While all investors naturally want their assets to be safe, the issue becomes imperative for wealthier private clients.
Those with greater assets frequently prioritise protecting their wealth over taking on risk to maximise their returns.
Recent research showed that 75 per cent of high-net-worth (HNW) individuals see future-proofing their wealth as more important than ever, while conserving assets for their future was the top investment goal.
For this group, preserving their lifestyle and passing on wealth to the next generation is key, but both are goals that can become more challenging in adverse market conditions.
Reintroducing risk as uncertainty grips the global economy
In a world of benign economic growth, and with asset prices buoyed by quantitative easing and low interest rates, a rising tide lifted all ships.
That has certainly been seen by many HNW investors since the financial crisis.
For many, with the yield curve depressed, the temptation may have been to take on more risk, without necessarily suffering the pain or volatility that higher risk can bring in times of more normal monetary policy.
However, in uncertain geopolitical conditions, the risk/performance balance is not the only part of the equation.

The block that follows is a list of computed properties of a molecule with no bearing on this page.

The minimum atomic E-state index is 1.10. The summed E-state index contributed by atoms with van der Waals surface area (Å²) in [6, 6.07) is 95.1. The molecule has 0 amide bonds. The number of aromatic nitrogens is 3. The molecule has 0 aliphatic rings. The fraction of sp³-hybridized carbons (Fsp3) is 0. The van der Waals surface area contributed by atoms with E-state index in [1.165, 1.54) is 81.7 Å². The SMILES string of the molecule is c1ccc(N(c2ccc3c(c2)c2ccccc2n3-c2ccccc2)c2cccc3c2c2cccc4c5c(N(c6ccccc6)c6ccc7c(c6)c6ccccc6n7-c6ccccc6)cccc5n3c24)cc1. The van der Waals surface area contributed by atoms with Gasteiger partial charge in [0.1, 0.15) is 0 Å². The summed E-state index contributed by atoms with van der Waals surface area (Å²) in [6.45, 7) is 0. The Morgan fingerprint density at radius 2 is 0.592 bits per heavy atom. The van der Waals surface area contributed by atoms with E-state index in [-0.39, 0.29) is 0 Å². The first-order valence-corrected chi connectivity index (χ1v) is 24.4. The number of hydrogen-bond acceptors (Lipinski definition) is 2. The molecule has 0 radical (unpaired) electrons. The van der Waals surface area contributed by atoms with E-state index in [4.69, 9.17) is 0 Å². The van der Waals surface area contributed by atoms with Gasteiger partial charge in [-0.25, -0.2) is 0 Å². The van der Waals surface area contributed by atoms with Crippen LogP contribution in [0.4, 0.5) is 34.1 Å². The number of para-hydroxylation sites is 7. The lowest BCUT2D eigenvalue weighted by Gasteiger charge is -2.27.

As the economic cycle shifts, investors’ concerns over their assets, and their exposure to loss, will no doubt be heightened.
This sheds light on another indeterminate aspect of futureproofing assets: succession planning.
As such, it is important that investor portfolios reflect not only risk appetite but also a wider approach based on legacy and wealth transfer – especially if protecting their wealth is a key priority.
Warning lights have been flashing across the global economy in 2019.
Many of these have been triggered by political instability and policy decisions from the governments of the world’s largest economies.
The escalating trade war between the largest of them all, China and the US, for example, is still dragging on the global economy.
In fact, the OECD has predicted that global growth in 2019 will be the lowest in a decade, citing trade conflicts as a core risk.
China’s economic growth continues to slow, the recent outbreak of Coronavirus adding complexity and anxiety.
Last but not least, the inverted yield curve in the US, seen for the first time since 2007, is thought to be an indication of a downturn.
While five years of relative political stability are now forecast for the UK, the recent volatile, political chaos is still on people’s minds.
Furthermore, the uncertainty around the future trading relationship negotiations over the course of 2020, and the lasting impact on the economy and wealth management industry of the country’s departure from the European Union is another cloud on the horizon.
This causes disruption on both sides of the Channel, at a time when there are already concerns over their respective health.
Questions appear on the last page of this article.